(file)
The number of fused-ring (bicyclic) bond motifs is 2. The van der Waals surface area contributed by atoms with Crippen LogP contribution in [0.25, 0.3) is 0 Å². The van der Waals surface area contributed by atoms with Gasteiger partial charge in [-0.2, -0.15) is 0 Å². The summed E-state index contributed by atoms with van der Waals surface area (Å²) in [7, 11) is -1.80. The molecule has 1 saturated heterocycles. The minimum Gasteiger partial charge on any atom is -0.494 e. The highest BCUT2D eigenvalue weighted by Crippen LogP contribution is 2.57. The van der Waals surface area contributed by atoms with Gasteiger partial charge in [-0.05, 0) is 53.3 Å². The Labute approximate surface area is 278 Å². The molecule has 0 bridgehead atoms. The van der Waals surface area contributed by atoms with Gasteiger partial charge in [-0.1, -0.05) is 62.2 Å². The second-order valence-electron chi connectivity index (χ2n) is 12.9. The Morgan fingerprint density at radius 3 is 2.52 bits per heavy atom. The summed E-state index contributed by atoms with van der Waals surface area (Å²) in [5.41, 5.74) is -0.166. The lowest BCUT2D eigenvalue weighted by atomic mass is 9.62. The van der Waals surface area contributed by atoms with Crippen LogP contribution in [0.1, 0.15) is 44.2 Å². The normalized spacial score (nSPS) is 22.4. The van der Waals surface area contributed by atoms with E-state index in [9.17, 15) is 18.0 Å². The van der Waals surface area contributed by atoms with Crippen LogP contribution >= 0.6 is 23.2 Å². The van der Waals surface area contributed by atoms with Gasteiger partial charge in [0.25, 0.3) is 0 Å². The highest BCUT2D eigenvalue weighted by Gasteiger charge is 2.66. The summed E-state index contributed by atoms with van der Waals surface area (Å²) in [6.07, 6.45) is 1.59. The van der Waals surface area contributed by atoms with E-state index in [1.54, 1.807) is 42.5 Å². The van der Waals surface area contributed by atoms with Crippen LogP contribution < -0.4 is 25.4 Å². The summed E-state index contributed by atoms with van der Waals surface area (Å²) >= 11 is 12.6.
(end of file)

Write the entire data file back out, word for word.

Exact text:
The number of fused-ring (bicyclic) bond motifs is 2. The van der Waals surface area contributed by atoms with Crippen LogP contribution in [0.25, 0.3) is 0 Å². The van der Waals surface area contributed by atoms with Gasteiger partial charge in [-0.2, -0.15) is 0 Å². The summed E-state index contributed by atoms with van der Waals surface area (Å²) in [7, 11) is -1.80. The molecule has 1 saturated heterocycles. The minimum Gasteiger partial charge on any atom is -0.494 e. The highest BCUT2D eigenvalue weighted by Crippen LogP contribution is 2.57. The van der Waals surface area contributed by atoms with Gasteiger partial charge in [-0.05, 0) is 53.3 Å². The Labute approximate surface area is 278 Å². The molecule has 0 bridgehead atoms. The van der Waals surface area contributed by atoms with Gasteiger partial charge in [-0.1, -0.05) is 62.2 Å². The second-order valence-electron chi connectivity index (χ2n) is 12.9. The Morgan fingerprint density at radius 3 is 2.52 bits per heavy atom. The summed E-state index contributed by atoms with van der Waals surface area (Å²) in [5.41, 5.74) is -0.166. The lowest BCUT2D eigenvalue weighted by atomic mass is 9.62. The van der Waals surface area contributed by atoms with Crippen LogP contribution in [0.1, 0.15) is 44.2 Å². The normalized spacial score (nSPS) is 22.4. The van der Waals surface area contributed by atoms with E-state index in [9.17, 15) is 18.0 Å². The van der Waals surface area contributed by atoms with Crippen LogP contribution >= 0.6 is 23.2 Å². The van der Waals surface area contributed by atoms with Gasteiger partial charge in [0.25, 0.3) is 0 Å². The highest BCUT2D eigenvalue weighted by Gasteiger charge is 2.66. The summed E-state index contributed by atoms with van der Waals surface area (Å²) in [6.07, 6.45) is 1.59. The van der Waals surface area contributed by atoms with E-state index in [1.54, 1.807) is 42.5 Å². The van der Waals surface area contributed by atoms with Crippen LogP contribution < -0.4 is 25.4 Å². The summed E-state index contributed by atoms with van der Waals surface area (Å²) >= 11 is 12.6.